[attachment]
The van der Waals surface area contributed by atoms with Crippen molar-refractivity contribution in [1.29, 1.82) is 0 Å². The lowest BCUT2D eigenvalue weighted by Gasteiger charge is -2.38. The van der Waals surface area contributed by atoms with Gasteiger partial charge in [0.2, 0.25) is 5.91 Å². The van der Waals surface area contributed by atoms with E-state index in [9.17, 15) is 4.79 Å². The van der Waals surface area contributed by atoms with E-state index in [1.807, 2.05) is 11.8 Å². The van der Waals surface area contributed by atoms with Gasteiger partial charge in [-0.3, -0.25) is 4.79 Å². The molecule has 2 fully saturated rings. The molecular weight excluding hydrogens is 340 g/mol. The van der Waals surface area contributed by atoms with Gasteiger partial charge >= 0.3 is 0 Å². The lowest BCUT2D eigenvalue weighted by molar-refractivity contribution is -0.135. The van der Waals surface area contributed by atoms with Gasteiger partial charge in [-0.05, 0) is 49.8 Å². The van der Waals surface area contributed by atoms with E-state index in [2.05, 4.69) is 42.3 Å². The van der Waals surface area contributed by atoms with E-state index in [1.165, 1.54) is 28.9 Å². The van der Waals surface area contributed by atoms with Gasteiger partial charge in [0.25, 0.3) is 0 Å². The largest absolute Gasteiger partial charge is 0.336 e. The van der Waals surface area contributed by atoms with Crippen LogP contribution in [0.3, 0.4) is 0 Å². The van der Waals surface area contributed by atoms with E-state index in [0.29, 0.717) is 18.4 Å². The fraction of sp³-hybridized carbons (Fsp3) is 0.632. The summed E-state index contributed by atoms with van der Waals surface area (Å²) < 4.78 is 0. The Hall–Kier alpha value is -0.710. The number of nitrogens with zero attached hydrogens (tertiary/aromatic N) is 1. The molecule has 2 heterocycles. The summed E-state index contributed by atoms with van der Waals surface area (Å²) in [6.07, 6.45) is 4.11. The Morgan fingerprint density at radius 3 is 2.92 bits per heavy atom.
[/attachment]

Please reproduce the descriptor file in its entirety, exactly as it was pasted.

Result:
The van der Waals surface area contributed by atoms with Crippen molar-refractivity contribution in [1.29, 1.82) is 0 Å². The lowest BCUT2D eigenvalue weighted by Gasteiger charge is -2.38. The van der Waals surface area contributed by atoms with Gasteiger partial charge in [0.2, 0.25) is 5.91 Å². The van der Waals surface area contributed by atoms with E-state index in [9.17, 15) is 4.79 Å². The van der Waals surface area contributed by atoms with E-state index in [1.807, 2.05) is 11.8 Å². The van der Waals surface area contributed by atoms with Gasteiger partial charge in [-0.3, -0.25) is 4.79 Å². The molecule has 2 fully saturated rings. The molecular weight excluding hydrogens is 340 g/mol. The van der Waals surface area contributed by atoms with Gasteiger partial charge >= 0.3 is 0 Å². The lowest BCUT2D eigenvalue weighted by molar-refractivity contribution is -0.135. The van der Waals surface area contributed by atoms with Gasteiger partial charge in [-0.05, 0) is 49.8 Å². The van der Waals surface area contributed by atoms with E-state index in [2.05, 4.69) is 42.3 Å². The van der Waals surface area contributed by atoms with E-state index in [1.165, 1.54) is 28.9 Å². The van der Waals surface area contributed by atoms with Gasteiger partial charge in [0.25, 0.3) is 0 Å². The largest absolute Gasteiger partial charge is 0.336 e. The van der Waals surface area contributed by atoms with Crippen LogP contribution in [0.3, 0.4) is 0 Å². The van der Waals surface area contributed by atoms with E-state index in [0.29, 0.717) is 18.4 Å². The fraction of sp³-hybridized carbons (Fsp3) is 0.632. The summed E-state index contributed by atoms with van der Waals surface area (Å²) < 4.78 is 0. The Hall–Kier alpha value is -0.710. The number of nitrogens with zero attached hydrogens (tertiary/aromatic N) is 1. The molecule has 2 heterocycles. The summed E-state index contributed by atoms with van der Waals surface area (Å²) in [6.07, 6.45) is 4.11. The Morgan fingerprint density at radius 3 is 2.92 bits per heavy atom.